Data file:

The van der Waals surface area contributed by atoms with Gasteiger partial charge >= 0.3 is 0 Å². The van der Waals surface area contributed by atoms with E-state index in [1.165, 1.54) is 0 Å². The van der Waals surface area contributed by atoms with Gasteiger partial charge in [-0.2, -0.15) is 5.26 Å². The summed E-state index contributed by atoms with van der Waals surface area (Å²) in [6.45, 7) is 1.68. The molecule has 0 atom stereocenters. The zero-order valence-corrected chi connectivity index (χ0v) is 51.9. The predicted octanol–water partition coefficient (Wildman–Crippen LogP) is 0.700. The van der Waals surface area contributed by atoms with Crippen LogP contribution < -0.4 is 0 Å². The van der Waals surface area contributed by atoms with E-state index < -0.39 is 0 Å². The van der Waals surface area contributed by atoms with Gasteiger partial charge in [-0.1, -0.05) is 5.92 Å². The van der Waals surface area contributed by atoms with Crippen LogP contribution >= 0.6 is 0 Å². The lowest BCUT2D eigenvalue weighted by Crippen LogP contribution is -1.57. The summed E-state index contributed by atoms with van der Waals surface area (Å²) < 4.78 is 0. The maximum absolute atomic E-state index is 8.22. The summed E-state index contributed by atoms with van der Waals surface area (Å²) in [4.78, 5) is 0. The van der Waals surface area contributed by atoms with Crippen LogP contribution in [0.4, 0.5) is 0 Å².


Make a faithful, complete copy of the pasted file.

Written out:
The van der Waals surface area contributed by atoms with Gasteiger partial charge >= 0.3 is 0 Å². The van der Waals surface area contributed by atoms with E-state index in [1.165, 1.54) is 0 Å². The van der Waals surface area contributed by atoms with Gasteiger partial charge in [-0.2, -0.15) is 5.26 Å². The summed E-state index contributed by atoms with van der Waals surface area (Å²) in [6.45, 7) is 1.68. The molecule has 0 atom stereocenters. The zero-order valence-corrected chi connectivity index (χ0v) is 51.9. The predicted octanol–water partition coefficient (Wildman–Crippen LogP) is 0.700. The van der Waals surface area contributed by atoms with Crippen LogP contribution < -0.4 is 0 Å². The van der Waals surface area contributed by atoms with E-state index < -0.39 is 0 Å². The van der Waals surface area contributed by atoms with Gasteiger partial charge in [-0.1, -0.05) is 5.92 Å². The van der Waals surface area contributed by atoms with Crippen LogP contribution >= 0.6 is 0 Å². The lowest BCUT2D eigenvalue weighted by Crippen LogP contribution is -1.57. The summed E-state index contributed by atoms with van der Waals surface area (Å²) < 4.78 is 0. The maximum absolute atomic E-state index is 8.22. The summed E-state index contributed by atoms with van der Waals surface area (Å²) in [4.78, 5) is 0. The van der Waals surface area contributed by atoms with Crippen LogP contribution in [0.4, 0.5) is 0 Å².